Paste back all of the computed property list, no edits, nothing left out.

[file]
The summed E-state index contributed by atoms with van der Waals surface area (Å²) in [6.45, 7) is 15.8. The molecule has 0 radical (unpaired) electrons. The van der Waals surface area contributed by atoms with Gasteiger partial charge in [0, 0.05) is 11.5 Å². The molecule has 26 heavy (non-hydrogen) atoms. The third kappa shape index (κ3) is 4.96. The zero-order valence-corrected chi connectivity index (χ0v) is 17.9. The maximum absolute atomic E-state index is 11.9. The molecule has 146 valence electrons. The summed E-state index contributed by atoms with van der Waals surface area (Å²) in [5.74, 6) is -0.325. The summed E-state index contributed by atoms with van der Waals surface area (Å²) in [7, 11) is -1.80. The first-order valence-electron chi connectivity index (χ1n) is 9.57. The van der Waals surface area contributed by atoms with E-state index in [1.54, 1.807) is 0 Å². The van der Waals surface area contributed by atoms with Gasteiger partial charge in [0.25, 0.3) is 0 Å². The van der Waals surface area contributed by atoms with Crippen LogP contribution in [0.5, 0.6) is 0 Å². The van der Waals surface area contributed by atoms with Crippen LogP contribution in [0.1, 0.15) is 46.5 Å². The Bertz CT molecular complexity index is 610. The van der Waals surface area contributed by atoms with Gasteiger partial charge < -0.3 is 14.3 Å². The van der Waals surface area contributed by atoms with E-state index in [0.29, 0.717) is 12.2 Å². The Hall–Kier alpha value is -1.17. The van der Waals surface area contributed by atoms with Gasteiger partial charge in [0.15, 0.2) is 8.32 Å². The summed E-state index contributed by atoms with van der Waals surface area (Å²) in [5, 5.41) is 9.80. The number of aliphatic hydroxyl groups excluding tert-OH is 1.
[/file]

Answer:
The summed E-state index contributed by atoms with van der Waals surface area (Å²) in [6.45, 7) is 15.8. The molecule has 0 radical (unpaired) electrons. The van der Waals surface area contributed by atoms with Gasteiger partial charge in [0, 0.05) is 11.5 Å². The molecule has 26 heavy (non-hydrogen) atoms. The third kappa shape index (κ3) is 4.96. The zero-order valence-corrected chi connectivity index (χ0v) is 17.9. The maximum absolute atomic E-state index is 11.9. The molecule has 146 valence electrons. The summed E-state index contributed by atoms with van der Waals surface area (Å²) in [5.74, 6) is -0.325. The summed E-state index contributed by atoms with van der Waals surface area (Å²) in [7, 11) is -1.80. The first-order valence-electron chi connectivity index (χ1n) is 9.57. The van der Waals surface area contributed by atoms with E-state index in [1.54, 1.807) is 0 Å². The van der Waals surface area contributed by atoms with Gasteiger partial charge in [0.25, 0.3) is 0 Å². The van der Waals surface area contributed by atoms with Crippen LogP contribution in [0.5, 0.6) is 0 Å². The van der Waals surface area contributed by atoms with Crippen LogP contribution in [0.1, 0.15) is 46.5 Å². The Bertz CT molecular complexity index is 610. The van der Waals surface area contributed by atoms with Gasteiger partial charge < -0.3 is 14.3 Å². The van der Waals surface area contributed by atoms with E-state index in [0.29, 0.717) is 12.2 Å². The Hall–Kier alpha value is -1.17. The van der Waals surface area contributed by atoms with Gasteiger partial charge in [0.15, 0.2) is 8.32 Å². The summed E-state index contributed by atoms with van der Waals surface area (Å²) in [5, 5.41) is 9.80. The number of aliphatic hydroxyl groups excluding tert-OH is 1.